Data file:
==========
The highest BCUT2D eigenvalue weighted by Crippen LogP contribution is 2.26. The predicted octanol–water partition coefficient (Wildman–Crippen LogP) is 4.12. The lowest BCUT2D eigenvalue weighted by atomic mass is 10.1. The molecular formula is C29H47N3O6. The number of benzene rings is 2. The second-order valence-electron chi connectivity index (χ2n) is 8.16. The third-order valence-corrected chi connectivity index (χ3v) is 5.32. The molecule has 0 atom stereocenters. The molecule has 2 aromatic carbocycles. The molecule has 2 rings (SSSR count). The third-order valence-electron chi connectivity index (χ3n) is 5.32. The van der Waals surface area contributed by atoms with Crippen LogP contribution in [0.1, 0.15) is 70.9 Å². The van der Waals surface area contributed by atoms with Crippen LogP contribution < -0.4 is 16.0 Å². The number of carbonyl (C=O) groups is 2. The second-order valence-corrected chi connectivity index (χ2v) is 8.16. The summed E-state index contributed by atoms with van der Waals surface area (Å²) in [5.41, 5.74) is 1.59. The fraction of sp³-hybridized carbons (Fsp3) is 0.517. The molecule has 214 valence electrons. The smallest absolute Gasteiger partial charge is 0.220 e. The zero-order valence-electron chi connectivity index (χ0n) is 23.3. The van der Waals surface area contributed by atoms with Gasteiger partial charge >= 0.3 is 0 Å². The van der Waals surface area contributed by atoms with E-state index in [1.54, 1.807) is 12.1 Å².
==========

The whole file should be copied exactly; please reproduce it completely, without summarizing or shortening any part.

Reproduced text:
The highest BCUT2D eigenvalue weighted by Crippen LogP contribution is 2.26. The predicted octanol–water partition coefficient (Wildman–Crippen LogP) is 4.12. The lowest BCUT2D eigenvalue weighted by atomic mass is 10.1. The molecular formula is C29H47N3O6. The number of benzene rings is 2. The second-order valence-electron chi connectivity index (χ2n) is 8.16. The third-order valence-corrected chi connectivity index (χ3v) is 5.32. The molecule has 0 atom stereocenters. The molecule has 2 aromatic carbocycles. The molecule has 2 rings (SSSR count). The third-order valence-electron chi connectivity index (χ3n) is 5.32. The van der Waals surface area contributed by atoms with Crippen LogP contribution in [0.1, 0.15) is 70.9 Å². The van der Waals surface area contributed by atoms with Crippen LogP contribution < -0.4 is 16.0 Å². The number of carbonyl (C=O) groups is 2. The second-order valence-corrected chi connectivity index (χ2v) is 8.16. The summed E-state index contributed by atoms with van der Waals surface area (Å²) in [5.41, 5.74) is 1.59. The fraction of sp³-hybridized carbons (Fsp3) is 0.517. The molecule has 214 valence electrons. The smallest absolute Gasteiger partial charge is 0.220 e. The zero-order valence-electron chi connectivity index (χ0n) is 23.3. The van der Waals surface area contributed by atoms with Gasteiger partial charge >= 0.3 is 0 Å². The van der Waals surface area contributed by atoms with E-state index in [1.54, 1.807) is 12.1 Å².